Oregon Health Policy Board (OHPB) Approved Meeting Minutes June 1, 2021 Zoom Virtual Meeting - Oregon.gov

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Oregon Health Policy Board (OHPB) Approved Meeting Minutes June 1, 2021 Zoom Virtual Meeting - Oregon.gov
Oregon Health Policy Board (OHPB)
                        Approved Meeting Minutes
                              June 1, 2021
                          Zoom Virtual Meeting

1. Welcome, Roll Call and Minutes Approval – Chair David Bangsberg
   OHPB members present:
   Chair David Bangsberg, Vice Chair Oscar Arana, John Santa, Kirsten Isaacson,
   Brenda Johnson, Ebony Clarke, Jessica Gomez and Bill Kramer
   OHPB members absent: None
   Oregon Health Authority (OHA) staff present:
   Alissa Robbins, Amanda Peden, Amy Clary, Belle Shepherd, Chris DeMars, Craig
   Mosbaek, Daphne Peck, Dave Inbody, Deepti Shinde, Ellie Isenhart, Emily L. Wang,
   Estela Gomez, Holley Oglesby, Jackie Leung, Jeannette Taylor, Jeff Scroggin,
   Jeremy Vandehey, Jill Gray, Joell Archibald, Jon Collins, Karen Hale, Laura Sisulak,
   Leela Richman, Liz Walker, Lori Coyner, Mackenzie Carroll, Marc Overbeck, Megan
   Auclair, Michelle Hatfield, Neelam Gupta, Kate Lonborg, Stacey Schubert, Leann
   Johnson, Maria E. Castro, Philip Schmidt, Sara Kleinschmit, Sarah Bartelmann,
   Steph Jarem, Summer Boslaugh, Tara Chetock, Thomas Cogswell, Tim Sweeney,
   Tom Wunderbro, Trang Weitemier, Trilby de Jung, Vanessa Wilson

   Quorum was present. The Board voted unanimously to approve the May meeting

   New members Jessica Gomez and Bill Kramer each gave a brief introduction.

2. Liaison Updates
   Board members gave updates about committees of the Board.

   Brenda Johnson gave an update of the Healthcare Workforce Committee, saying
   they are in listening sessions that will continue through June. The committee is
   readying itself for potentially new behavioral health resources and funding
   depending on how things turn out through the legislative session.

   John Santa gave an update of the Metrics and Scoring Committee saying they have
   had a productive discussion of the kindergarten social-emotional metric that was
   discussed at the last OHPB meeting. Measures will continue to be added in June.
   Chair Bangsberg said he was able to attend the last meeting and he was impressed
   with the innovated kindergarten readiness measure.

   David Bangsberg said he attended the Health Equity Committee in May where the
   Medicaid waiver was reviewed.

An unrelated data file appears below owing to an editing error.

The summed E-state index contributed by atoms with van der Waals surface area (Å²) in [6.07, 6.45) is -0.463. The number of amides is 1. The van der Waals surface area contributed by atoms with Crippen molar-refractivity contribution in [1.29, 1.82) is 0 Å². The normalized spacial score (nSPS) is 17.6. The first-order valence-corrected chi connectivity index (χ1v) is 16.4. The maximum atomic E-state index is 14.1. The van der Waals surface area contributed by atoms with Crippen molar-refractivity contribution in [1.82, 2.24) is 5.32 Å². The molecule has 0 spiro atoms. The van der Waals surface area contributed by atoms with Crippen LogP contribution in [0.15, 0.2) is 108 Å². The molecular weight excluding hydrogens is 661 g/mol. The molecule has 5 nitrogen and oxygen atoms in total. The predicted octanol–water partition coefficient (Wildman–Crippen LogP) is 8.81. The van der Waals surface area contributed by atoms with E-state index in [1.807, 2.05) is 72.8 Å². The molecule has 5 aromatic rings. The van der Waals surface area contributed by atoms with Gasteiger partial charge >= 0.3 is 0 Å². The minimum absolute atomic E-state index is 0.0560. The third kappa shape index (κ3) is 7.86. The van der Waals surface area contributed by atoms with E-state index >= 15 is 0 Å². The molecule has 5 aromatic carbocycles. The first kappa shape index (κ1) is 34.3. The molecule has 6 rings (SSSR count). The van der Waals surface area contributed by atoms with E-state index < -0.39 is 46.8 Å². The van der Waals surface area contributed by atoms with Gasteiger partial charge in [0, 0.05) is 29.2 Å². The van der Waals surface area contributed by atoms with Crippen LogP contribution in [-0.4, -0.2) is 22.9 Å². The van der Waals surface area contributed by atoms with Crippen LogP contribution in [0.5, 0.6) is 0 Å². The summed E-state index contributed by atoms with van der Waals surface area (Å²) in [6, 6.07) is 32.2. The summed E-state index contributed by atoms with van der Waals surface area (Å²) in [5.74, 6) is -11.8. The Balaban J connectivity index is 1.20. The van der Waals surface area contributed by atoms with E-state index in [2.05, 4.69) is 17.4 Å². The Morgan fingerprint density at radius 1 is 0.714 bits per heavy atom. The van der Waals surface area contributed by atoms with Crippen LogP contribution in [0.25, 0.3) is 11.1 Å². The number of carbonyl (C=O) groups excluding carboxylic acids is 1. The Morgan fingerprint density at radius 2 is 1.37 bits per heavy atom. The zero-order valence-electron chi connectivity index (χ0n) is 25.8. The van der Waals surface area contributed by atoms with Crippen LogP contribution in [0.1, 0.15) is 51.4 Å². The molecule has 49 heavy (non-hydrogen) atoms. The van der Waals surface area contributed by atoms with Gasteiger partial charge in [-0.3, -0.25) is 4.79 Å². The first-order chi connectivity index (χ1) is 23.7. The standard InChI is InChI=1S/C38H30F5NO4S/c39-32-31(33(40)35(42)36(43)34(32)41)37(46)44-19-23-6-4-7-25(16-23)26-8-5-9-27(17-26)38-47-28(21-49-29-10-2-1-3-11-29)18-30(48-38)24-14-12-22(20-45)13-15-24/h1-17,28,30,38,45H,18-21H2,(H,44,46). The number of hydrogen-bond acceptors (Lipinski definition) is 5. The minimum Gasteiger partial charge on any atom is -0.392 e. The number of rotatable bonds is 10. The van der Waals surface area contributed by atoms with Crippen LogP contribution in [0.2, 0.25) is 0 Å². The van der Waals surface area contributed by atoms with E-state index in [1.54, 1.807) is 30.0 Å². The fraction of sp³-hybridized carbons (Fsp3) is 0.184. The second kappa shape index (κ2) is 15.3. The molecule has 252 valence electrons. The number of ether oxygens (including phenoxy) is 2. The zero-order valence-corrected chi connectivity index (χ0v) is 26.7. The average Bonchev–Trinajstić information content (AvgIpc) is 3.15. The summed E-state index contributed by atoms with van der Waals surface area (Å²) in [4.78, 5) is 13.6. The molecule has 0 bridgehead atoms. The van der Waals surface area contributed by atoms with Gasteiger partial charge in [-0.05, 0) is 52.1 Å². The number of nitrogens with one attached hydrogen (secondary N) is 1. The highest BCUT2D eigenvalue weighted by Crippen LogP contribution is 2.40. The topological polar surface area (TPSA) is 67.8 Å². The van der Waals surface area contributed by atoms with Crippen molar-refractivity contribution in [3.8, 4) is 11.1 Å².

3. OHA Legislative Update
   Belle Shepherd and Jeff Scroggin gave a legislative presentation.
Belle and Jeff discussed several bills including:
      • Expand and Sustain Tribal Traditional Health Workers (HB 2088, POP 404:
      • Race, Ethnicity, Language and Disability (REALD) and Sexual Orientation
          and Gender Identify (SOGI) Data Collection (HB 3159)
      • Create a Cover All People Pilot (HB 2164, Racial Justice Council request,
          $10M GF, and HB 3352)
      • Expand Regional Health Equity Coalitions (SB 70)
      • Improve Language Access and Health Care Interpreters (HB 2087 not
          moving, 2359 is related)
      • Create Statewide Value Based Payment System (HB 2082 not moving)
      • Reduce Pharmacy Costs (HB 2080 not moving, SB 848 is similar, POP 436:
      • Public Option (HB 2010)
      • COFA Dental (SB 557)
      • Operate Fee for Service Like a CCO (POP 407, $11.1M GF)

4. Cost Growth Target Program Updates
   Sarah Bartelmann and Jeremy Vandehey gave a presentation.

   Accountability legislation (HB 2081) passed the Senate May 10th and was signed by
   the Governor May 21st. HB 2081 authorizes accountability mechanisms for payers
   and provider organizations who exceed the cost growth target in calendar year (CY)
   2022 or beyond, including Performance Improvement Plans and financial penalties.

   Jeremy said last month we announced that we've had about 45 organizations across
   payers and providers, state payer and state organizations sign on to the compact on
   the on the payer side that represents 71% of the entire population of the state.
   There's a new workgroup that's being stood up that we're hosting in partnership with
   the Oregon Health Leadership Council, that will really help with implementing and be
   a centralized forum for addressing challenges as we're moving through value-based

   Sarah discussed the timeline for data submissions. She said they have been
   working with the new Technical Advisory Committee and have had a number of
   meetings already and have been working on all the details that need to go into that
   data submission template and specifications. All of the data submitters who have
   data due on October 1 this year were notified last week. Sarah said they will be
   releasing the specifications and template at the end of June and then doing training
   and technical assistance for data submitters throughout the summer leading up to
   that October 1 date.

                       June 1, 2021 | draft meeting minutes                       Pg. 2
One of those recommendations that came out of the implementation committee is to
have a standard set of quality measures or a subset that we would report on
annually. Some of those measures are:
   • Well child visits in the first 30 months of life
   • Child and adolescent well care visits
   • Statin therapy for patients with diabetes
   • Emergency Department utilization
   • Mental health treatment population reach (homegrown measure)